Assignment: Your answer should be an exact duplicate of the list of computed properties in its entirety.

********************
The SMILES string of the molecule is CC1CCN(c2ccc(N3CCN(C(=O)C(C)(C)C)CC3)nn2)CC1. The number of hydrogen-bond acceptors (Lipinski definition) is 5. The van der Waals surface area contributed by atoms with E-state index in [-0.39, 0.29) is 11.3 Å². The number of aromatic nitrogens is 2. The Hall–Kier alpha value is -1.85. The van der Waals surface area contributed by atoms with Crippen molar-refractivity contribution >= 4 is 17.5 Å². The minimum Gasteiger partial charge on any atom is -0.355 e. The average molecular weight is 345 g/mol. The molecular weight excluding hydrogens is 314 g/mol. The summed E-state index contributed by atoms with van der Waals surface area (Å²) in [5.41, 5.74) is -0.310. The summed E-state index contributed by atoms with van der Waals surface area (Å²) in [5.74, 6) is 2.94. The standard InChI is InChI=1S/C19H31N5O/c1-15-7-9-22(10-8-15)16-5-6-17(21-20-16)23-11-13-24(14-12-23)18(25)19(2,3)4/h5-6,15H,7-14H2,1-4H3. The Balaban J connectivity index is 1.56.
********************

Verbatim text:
The SMILES string of the molecule is CC1CCN(c2ccc(N3CCN(C(=O)C(C)(C)C)CC3)nn2)CC1. The number of hydrogen-bond acceptors (Lipinski definition) is 5. The van der Waals surface area contributed by atoms with E-state index in [-0.39, 0.29) is 11.3 Å². The number of aromatic nitrogens is 2. The Hall–Kier alpha value is -1.85. The van der Waals surface area contributed by atoms with Crippen molar-refractivity contribution >= 4 is 17.5 Å². The minimum Gasteiger partial charge on any atom is -0.355 e. The average molecular weight is 345 g/mol. The molecular weight excluding hydrogens is 314 g/mol. The summed E-state index contributed by atoms with van der Waals surface area (Å²) in [5.41, 5.74) is -0.310. The summed E-state index contributed by atoms with van der Waals surface area (Å²) in [5.74, 6) is 2.94. The standard InChI is InChI=1S/C19H31N5O/c1-15-7-9-22(10-8-15)16-5-6-17(21-20-16)23-11-13-24(14-12-23)18(25)19(2,3)4/h5-6,15H,7-14H2,1-4H3. The Balaban J connectivity index is 1.56.